“After all, there is now a whole generation raised up in their chapels who have never known clear and unambiguous unity and harmony with the Roman Pontiff and the bishops in communion with him. That’s not good.”

    It is dreadfully sad. At the same time, there is a whole generation raised in our churches who have never been taught clear and unambiguous doctrine despite unambiguous communion, diocesan schools, etc. I hope and pray reconciliation will foster and signal a renewal of the love and appreciation for traditional catechesis and reverent Mass, perhaps anchoring our understanding of Vatican 2.

    Thank you, Father, for your work. Prayers for you.

  22. Nicholas says:

    It will be a happy day when they come home.

    As far as their official status, I will trust Father Z’s thoughts on the matter.

  23. Sixupman says:

    “Folks ………. we have far bigger problems ……………….. .”

    An undersattment indeed, Father

  24. JesusFreak84 says:

    Regardless of what the Vatican’s said, for the faithful of the Archdiocese of Chicago, at any rate, the matter is more or less settled. Cardinal George, soon after Summorum Pontificum, stated clearly and unequivocally that attendance at the SSPX chapel in our See is NOT permitted, does NOT fulfill ANY obligation. IIRC, their Sacraments are recognized more or less on the same level as the Orthodox or Protestants. I have zero expectation that ++Cupich would rule any differently on the matter. (Nor should he. Even I’ll give him that one.)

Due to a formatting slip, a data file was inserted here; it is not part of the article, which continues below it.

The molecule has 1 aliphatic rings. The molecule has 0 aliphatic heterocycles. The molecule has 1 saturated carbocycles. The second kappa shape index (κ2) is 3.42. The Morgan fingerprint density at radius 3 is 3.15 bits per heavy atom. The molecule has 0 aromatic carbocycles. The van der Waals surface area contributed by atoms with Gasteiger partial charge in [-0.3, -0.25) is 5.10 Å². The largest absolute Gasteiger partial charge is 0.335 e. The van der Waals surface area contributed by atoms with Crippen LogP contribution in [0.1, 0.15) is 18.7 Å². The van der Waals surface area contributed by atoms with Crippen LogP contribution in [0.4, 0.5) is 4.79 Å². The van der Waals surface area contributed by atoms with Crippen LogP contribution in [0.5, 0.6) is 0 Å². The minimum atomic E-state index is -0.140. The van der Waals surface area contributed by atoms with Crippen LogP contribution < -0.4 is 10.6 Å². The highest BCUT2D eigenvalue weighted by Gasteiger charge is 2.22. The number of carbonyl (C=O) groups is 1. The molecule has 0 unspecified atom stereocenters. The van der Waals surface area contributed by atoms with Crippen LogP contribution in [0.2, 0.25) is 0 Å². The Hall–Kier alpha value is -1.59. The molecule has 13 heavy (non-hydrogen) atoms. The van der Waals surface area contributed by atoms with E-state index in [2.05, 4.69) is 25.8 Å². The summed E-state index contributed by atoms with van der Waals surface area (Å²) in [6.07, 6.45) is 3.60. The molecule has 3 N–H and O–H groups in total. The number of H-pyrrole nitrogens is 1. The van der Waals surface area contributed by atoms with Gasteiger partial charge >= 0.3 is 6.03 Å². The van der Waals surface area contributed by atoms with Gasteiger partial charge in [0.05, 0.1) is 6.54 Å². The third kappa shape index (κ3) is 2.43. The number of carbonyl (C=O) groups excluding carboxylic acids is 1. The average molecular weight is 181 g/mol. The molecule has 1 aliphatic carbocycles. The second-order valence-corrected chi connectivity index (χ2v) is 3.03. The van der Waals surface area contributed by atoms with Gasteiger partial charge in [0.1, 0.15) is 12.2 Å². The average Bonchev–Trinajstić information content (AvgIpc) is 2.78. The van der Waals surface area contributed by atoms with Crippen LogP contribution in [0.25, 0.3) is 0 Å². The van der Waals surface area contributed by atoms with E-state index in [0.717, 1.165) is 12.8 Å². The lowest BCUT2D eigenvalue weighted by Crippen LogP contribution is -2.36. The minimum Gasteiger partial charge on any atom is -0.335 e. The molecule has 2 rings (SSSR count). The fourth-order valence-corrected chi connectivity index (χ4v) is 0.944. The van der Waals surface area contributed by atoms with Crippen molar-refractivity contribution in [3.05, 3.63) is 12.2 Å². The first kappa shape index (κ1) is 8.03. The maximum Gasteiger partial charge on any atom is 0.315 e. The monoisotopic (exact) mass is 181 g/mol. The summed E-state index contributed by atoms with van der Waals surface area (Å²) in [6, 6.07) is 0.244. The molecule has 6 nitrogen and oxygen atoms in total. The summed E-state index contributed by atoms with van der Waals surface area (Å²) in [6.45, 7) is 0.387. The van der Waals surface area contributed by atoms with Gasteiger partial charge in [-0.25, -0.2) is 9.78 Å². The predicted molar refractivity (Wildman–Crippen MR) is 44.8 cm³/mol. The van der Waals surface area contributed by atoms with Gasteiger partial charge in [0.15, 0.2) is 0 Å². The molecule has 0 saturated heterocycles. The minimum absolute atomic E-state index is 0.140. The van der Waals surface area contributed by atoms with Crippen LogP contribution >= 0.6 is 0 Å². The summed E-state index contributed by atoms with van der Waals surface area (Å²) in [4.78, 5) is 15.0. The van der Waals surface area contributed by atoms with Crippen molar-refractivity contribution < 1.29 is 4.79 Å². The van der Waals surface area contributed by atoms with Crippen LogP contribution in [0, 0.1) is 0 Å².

25. dans0622 says:

    Cardinal Mueller’s comment is notable. I do agree, though, that it was not an authoritative or declarative remark. Further, while we can generally refer to this or that group as “schismatic”, schism is an act, and crime, of the individual. Only individuals would be declared to be in schism. That’s where the “schismatic mentality” comes into the picture–if you associate with those who are schismatic, to the point of belonging to the same association, you are apparently comfortable with schism and support those in schism…even if you are not personally guilty of it.

  26. JMody says:

    As I understand it, they are walking a very fine line between disobedience of ALL instructions that can be deemed “pastoral” and denying that the Pope is the head of the Church. To accept one’s leadership in principle while refusing to obey most or all of his instructions leaves one with very little room to stand. The Curia says essentially that the de facto result of the intransigence is “schism”, while the Society says that they are loyal to the Church and not to any one cult of personality.